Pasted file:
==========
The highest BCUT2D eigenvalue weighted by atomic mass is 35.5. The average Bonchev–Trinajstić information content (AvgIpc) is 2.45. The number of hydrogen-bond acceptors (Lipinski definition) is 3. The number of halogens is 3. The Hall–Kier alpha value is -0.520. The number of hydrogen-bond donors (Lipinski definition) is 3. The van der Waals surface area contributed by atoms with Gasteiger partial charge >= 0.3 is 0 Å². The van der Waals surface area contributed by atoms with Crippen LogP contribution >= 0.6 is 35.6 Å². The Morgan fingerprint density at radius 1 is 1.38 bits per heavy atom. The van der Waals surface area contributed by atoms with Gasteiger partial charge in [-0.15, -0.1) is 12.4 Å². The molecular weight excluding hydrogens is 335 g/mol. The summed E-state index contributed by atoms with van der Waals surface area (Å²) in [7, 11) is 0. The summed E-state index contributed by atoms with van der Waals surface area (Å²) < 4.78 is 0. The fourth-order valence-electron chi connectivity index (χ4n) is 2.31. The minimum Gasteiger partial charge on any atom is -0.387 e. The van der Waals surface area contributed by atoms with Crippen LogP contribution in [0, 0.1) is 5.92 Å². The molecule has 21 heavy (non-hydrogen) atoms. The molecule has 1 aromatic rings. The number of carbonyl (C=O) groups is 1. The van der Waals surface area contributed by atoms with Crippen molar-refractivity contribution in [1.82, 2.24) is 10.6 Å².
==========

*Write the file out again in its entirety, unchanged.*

The highest BCUT2D eigenvalue weighted by atomic mass is 35.5. The average Bonchev–Trinajstić information content (AvgIpc) is 2.45. The number of hydrogen-bond acceptors (Lipinski definition) is 3. The number of halogens is 3. The Hall–Kier alpha value is -0.520. The number of hydrogen-bond donors (Lipinski definition) is 3. The van der Waals surface area contributed by atoms with Gasteiger partial charge >= 0.3 is 0 Å². The van der Waals surface area contributed by atoms with Crippen LogP contribution >= 0.6 is 35.6 Å². The Morgan fingerprint density at radius 1 is 1.38 bits per heavy atom. The van der Waals surface area contributed by atoms with Gasteiger partial charge in [-0.15, -0.1) is 12.4 Å². The molecular weight excluding hydrogens is 335 g/mol. The summed E-state index contributed by atoms with van der Waals surface area (Å²) in [7, 11) is 0. The summed E-state index contributed by atoms with van der Waals surface area (Å²) < 4.78 is 0. The fourth-order valence-electron chi connectivity index (χ4n) is 2.31. The minimum Gasteiger partial charge on any atom is -0.387 e. The van der Waals surface area contributed by atoms with Crippen LogP contribution in [0, 0.1) is 5.92 Å². The molecule has 21 heavy (non-hydrogen) atoms. The molecule has 1 aromatic rings. The number of carbonyl (C=O) groups is 1. The van der Waals surface area contributed by atoms with Crippen molar-refractivity contribution in [1.82, 2.24) is 10.6 Å².